Giant Aquarium Explosion in Berlin Hotel Lobby


It was a day that started like any other in the heart of Berlin, but it quickly turned into a scene of chaos and devastation. At 5:50am on a cold Friday morning, a loud explosion shook the Radisson Blu hotel in Alexanderplatz Square. What followed was a terrifying sight that left witnesses stunned and horrified.

The cause of the explosion was none other than the AquaDom, a colossal cylindrical aquarium that stood tall in the hotel’s lobby. The tank was a marvel of engineering, rising to a height of 15.85 meters and containing a staggering one million litres of water. Housing a diverse range of aquatic life, the AquaDom was not only a popular tourist attraction but a point of pride for Berlin.

AquaDom Shatters, Causing Extensive Damage

Aquadom in full view
Vxla, Wikipedia

But on this fateful day, something went horribly wrong. The AquaDom, which had stood tall for almost two decades, ruptured with a force that shook the entire hotel. The sound was deafening, and the sight that greeted witnesses was one of utter devastation. The once-beautiful cylindrical tank was now shattered, its pieces scattered across the lobby, leaving a trail of destruction in their wake.

The force of the explosion was so great that it caused extensive damage to the hotel and the surrounding areas. Glass shards rained down on unsuspecting guests, injuring two people, who were rushed to the hospital for treatment. Video footage of the aftermath showed an empty tank, with water gushing out, flooding the hotel’s once-pristine lobby. The situation was so dire that hotel guests had to be evacuated immediately for their safety.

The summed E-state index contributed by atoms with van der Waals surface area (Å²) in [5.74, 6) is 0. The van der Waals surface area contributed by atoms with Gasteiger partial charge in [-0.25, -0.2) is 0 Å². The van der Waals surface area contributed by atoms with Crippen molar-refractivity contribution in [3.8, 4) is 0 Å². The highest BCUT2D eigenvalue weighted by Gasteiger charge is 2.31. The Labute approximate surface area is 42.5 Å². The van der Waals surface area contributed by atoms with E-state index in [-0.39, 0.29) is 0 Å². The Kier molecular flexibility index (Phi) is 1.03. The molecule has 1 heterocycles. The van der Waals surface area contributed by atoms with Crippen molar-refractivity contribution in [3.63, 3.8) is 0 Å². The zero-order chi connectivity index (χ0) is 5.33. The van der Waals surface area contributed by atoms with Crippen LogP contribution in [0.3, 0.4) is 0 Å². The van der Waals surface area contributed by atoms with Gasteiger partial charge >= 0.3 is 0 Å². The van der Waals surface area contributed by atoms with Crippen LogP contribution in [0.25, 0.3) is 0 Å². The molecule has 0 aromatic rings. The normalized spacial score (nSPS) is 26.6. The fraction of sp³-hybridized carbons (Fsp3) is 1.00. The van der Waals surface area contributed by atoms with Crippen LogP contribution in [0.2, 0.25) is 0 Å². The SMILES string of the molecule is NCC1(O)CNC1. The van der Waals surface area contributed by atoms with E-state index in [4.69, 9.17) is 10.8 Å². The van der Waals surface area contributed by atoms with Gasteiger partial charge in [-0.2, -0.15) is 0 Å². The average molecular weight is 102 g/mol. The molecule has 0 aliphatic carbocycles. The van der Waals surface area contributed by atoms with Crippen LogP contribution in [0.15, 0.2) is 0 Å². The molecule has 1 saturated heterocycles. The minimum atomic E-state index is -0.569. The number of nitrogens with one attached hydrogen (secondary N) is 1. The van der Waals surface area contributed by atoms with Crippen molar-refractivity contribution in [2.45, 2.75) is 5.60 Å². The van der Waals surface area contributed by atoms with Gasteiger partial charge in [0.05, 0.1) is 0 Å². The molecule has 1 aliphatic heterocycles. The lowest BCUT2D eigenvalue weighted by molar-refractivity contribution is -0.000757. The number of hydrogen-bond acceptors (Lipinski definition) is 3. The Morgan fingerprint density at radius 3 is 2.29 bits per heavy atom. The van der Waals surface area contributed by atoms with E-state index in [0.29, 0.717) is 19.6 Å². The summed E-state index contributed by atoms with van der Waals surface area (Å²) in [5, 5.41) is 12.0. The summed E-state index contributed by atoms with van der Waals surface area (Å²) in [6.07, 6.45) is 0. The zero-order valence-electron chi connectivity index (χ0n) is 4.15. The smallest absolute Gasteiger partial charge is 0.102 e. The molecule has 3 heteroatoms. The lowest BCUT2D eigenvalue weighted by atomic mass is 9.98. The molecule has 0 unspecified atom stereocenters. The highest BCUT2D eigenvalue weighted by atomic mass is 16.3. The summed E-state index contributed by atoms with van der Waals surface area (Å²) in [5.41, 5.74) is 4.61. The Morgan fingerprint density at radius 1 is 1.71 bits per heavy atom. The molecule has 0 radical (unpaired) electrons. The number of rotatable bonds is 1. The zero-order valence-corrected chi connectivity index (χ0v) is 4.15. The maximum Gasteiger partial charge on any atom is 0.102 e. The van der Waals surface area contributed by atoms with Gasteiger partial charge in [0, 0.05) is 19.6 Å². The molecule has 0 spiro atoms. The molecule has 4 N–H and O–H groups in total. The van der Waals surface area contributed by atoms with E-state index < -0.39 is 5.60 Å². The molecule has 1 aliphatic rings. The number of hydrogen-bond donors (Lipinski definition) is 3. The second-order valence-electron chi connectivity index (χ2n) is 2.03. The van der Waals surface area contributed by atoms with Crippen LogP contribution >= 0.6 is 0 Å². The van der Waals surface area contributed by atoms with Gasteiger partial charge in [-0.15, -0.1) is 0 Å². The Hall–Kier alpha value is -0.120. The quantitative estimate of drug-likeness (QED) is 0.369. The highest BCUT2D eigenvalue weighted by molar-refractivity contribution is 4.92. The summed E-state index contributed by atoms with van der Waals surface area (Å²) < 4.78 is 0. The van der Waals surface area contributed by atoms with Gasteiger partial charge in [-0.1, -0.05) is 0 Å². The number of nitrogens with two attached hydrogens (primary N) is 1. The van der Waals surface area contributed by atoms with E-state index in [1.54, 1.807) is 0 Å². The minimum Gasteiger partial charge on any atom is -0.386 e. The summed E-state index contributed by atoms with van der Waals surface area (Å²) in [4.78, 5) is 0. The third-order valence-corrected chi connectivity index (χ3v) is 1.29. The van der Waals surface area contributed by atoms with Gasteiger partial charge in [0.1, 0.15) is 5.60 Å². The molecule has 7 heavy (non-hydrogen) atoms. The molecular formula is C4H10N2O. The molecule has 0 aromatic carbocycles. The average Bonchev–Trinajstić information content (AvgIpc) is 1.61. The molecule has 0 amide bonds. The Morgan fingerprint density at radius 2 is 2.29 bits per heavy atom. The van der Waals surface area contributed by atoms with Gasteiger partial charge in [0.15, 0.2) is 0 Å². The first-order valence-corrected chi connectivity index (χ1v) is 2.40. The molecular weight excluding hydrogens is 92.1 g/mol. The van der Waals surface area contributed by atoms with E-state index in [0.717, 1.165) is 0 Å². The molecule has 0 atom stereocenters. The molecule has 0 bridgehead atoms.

Countless People Were Injured & Fish Were Killed

As if this were not bad enough, the tragedy also claimed the lives of countless fish. The cold weather, which had plummeted to -6°C overnight, made rescue efforts even more challenging. The vast majority of the fish, which had thrived in the AquaDom, unfortunately, did not survive the catastrophic event. However, officials reported that several dozen fish were found alive and were being relocated to other aquariums.

The fate of another 400-500 fish, which were in smaller tanks under the hotel lobby, hung in the balance. They had been deprived of oxygen due to the disaster, and authorities worked tirelessly to save them. Over 100 firefighters were present at the scene, battling to control the chaos and ensure the safety of all those affected.

The cause of the AquaDom’s rupture remained a mystery for some time, with authorities speculating that the freezing temperatures may have caused a crack in the tank. The police ruled out the possibility of a targeted attack, but panic and confusion reigned as people struggled to make sense of the situation.

Local Zoo Officials Save 200 Fish

Despite the overwhelming devastation, there were also stories of hope emerging from the rubble. Nearly 200 fish had miraculously survived, thanks to the efforts of zoo officials who rushed to their aid. These included endangered species like cichlids and vibrant Acanthuridae, which were taken to the Berlin Zoo for treatment and care.

In the days and weeks that followed, the full extent of the damage became apparent. The AquaDom, which had cost around €12.8m to build and had been opened in December 2003, was now a shadow of its former self. The incident had caused a pile of debris in front of the hotel’s entrance, with the doors hanging into the street, twisted at an angle due to the force of the explosion. Karl-Liebknecht street outside the hotel was closed off due to an extreme amount of water on the road, and trams service in the area was also stopped.

The explosion of the AquaDom had sent shockwaves through Berlin, leaving many in the community reeling.

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